Just kidding. I was visiting with friends and Master Ben climbed in the front seat of my old Volvo and started “driving.” He couldn’t have been any cuter. I adore that kid. His parents are pretty keen, too.


In a couple of decades, when he’s all grown up, I might consider selling my car to Ben. Maybe…


Just Be Cool



Because I live in Los Angeles, driving is part of my reality. And while I do my best to maintain a certain level of calmness while behind the wheel, I have been known to cuss till the angels blush from time to time.


Well, this brand-new summer has found me trying something different. I’m endeavoring to chill out a little more when driving. I still get frustrated, mind you, but now I’m saying something else to the other drivers who can’t hear me, no matter how loud I may be. My new mantra is “Just be cool, fool.” It began with me calling everyone “fool.” (Actually, it began with me calling everyone “Dummy,” a la Fred G. Sanford. It then evolved.) So far, I’m staying calmer. I guess it’s working.


I can’t fight driving. It’s a necessary evil. And I can’t control bad drivers in the world. But I can control my reactions to them.



In. Slow. Mo. Tion.



Yesterday I was out and about in L.A. On a 2-lane surface street, I was in the right-hand lane and this white Prius was a car-length in front of me, in the left-hand lane. A motorcyclist was in front of him and the Prius slammed into the biker, sending the motorcycle and its rider straight up into the air. The rider and the bike crashed onto the ground, and both were motionless. I grabbed my phone, dialed 9-1-1 and kept an eye on the scene.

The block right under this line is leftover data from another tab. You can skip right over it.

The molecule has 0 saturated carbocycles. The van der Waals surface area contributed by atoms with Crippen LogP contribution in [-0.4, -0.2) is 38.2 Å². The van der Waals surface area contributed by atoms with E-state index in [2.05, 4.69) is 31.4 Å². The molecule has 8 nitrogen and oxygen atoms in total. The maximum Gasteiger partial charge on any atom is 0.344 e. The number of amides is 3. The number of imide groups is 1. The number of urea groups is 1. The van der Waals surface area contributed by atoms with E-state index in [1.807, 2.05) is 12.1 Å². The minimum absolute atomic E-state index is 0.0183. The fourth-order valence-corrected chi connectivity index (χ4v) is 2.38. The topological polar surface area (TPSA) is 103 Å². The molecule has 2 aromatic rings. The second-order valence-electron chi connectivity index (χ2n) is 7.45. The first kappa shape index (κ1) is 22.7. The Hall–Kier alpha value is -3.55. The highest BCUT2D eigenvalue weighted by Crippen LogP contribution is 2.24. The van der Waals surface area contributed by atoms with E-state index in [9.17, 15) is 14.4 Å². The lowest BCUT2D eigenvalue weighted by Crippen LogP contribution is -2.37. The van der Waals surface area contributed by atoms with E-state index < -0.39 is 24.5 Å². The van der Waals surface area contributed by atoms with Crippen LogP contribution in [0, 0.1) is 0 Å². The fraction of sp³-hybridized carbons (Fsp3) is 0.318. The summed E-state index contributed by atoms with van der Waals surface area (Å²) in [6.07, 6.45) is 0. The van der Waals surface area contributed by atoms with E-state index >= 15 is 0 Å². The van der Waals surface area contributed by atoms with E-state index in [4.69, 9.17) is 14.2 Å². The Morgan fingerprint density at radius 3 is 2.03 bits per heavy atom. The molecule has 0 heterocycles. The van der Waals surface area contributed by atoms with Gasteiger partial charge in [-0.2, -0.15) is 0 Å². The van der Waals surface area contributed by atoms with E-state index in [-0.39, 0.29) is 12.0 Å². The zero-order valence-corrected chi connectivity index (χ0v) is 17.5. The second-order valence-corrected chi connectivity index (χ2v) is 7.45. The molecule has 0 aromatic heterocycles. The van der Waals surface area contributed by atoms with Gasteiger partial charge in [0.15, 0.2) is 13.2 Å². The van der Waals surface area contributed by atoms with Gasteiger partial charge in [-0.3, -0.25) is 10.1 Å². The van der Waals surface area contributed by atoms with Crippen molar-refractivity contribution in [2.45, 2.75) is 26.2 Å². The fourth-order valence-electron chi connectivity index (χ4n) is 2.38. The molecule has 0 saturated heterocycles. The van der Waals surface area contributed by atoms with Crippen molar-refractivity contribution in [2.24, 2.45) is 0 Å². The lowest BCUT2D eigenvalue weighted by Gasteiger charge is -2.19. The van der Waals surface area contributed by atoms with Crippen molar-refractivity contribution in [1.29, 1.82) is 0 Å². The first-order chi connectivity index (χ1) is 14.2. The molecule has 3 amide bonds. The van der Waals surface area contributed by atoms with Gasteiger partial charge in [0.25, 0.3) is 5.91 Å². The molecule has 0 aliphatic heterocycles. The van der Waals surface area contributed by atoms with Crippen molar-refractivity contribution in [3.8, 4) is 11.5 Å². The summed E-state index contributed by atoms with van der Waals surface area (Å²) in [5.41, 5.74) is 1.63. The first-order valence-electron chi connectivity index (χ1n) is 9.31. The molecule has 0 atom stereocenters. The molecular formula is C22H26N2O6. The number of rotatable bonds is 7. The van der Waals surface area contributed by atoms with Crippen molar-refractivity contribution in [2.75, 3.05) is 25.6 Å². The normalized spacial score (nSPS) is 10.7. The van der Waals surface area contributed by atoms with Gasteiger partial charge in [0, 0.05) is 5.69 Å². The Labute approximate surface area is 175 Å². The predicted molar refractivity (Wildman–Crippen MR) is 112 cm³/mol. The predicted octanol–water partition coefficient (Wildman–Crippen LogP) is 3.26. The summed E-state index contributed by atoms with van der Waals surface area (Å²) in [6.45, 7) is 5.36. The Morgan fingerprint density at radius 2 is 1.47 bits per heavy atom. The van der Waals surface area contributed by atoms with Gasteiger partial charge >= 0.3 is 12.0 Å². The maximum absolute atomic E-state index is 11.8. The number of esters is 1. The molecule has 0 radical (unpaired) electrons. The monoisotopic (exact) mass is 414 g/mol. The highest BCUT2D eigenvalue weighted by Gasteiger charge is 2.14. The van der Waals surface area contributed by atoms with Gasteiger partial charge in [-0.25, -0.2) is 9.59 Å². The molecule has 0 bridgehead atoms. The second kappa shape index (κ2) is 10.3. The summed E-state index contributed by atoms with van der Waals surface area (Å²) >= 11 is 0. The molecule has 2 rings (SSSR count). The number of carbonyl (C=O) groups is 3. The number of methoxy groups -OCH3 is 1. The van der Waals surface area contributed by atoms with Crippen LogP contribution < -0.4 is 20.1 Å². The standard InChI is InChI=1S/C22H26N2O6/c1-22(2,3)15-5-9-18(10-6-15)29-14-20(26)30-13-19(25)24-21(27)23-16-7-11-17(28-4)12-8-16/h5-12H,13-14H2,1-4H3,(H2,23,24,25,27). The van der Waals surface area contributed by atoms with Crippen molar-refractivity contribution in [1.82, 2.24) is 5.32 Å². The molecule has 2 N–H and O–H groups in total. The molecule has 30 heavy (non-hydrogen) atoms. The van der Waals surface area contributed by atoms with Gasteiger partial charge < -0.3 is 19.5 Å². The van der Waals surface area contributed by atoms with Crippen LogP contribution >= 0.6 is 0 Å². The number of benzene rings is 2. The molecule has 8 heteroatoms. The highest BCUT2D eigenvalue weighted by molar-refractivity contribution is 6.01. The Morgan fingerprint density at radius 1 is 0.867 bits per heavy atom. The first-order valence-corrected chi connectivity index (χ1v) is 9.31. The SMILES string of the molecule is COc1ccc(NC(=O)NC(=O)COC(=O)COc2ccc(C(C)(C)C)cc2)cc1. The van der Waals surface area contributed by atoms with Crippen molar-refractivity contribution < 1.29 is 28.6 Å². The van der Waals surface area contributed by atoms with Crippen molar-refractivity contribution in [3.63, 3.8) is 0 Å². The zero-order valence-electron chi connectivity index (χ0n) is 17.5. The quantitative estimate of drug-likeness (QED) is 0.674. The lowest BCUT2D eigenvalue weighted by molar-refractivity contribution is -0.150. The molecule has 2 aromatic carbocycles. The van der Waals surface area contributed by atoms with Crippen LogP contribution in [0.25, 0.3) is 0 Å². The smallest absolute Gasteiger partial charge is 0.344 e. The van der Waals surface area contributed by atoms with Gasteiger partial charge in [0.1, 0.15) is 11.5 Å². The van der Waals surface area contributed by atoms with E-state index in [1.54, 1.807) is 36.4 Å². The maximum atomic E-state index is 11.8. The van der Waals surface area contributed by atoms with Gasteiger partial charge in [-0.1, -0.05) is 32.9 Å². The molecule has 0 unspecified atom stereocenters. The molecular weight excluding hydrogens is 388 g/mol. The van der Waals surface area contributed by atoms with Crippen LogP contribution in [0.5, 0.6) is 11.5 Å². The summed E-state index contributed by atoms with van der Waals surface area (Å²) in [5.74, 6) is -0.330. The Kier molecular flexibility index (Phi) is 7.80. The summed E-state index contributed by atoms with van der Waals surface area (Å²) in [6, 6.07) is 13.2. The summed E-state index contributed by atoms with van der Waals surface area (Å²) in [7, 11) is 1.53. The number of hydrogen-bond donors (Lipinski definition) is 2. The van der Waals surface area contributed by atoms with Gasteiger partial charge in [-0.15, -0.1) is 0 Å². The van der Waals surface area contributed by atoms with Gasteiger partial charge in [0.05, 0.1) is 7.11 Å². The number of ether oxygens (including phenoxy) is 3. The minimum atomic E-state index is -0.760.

Because my friend Betro was recently the victim of a hit-and-run accident, I immediately scanned the Prius’ license plate and committed it to memory. I was placed on hold by the 9-1-1 operator (I kid you not) and watched as the Prius slowly moved to the side of the road. A woman wearing a lab coat (a doctor?) got out of her car, grabbed some first aid supplies from her trunk and began helping the motorcycle rider. About 17 cops pulled up (again, I kid you not) and I decided I no longer needed to wait on hold with 9-1-1. So I hung up my phone and walked over to one of the police officers. He asked me about what happened, and I told him all I’d seen (including the license plate of the Prius). He asked about that car, and we both looked around. It was nowhere in sight. After a couple of minutes, he told me he had all he needed and thanked me for my time. I got in my car and drove away.


Traffic really is terrible in L.A. I’ve lived here long enough to know this. But it still never ceases to amaze me when I witness a bone-headed move by a distracted driver. It’s unsettling and it’s hard to process. Take yesterday’s incident, for example. The brake lights of that Prius didn’t shine until after impact with the motorcycle. We all make mistakes, but come on. What was the Prius driver doing? Certainly not focusing on the road.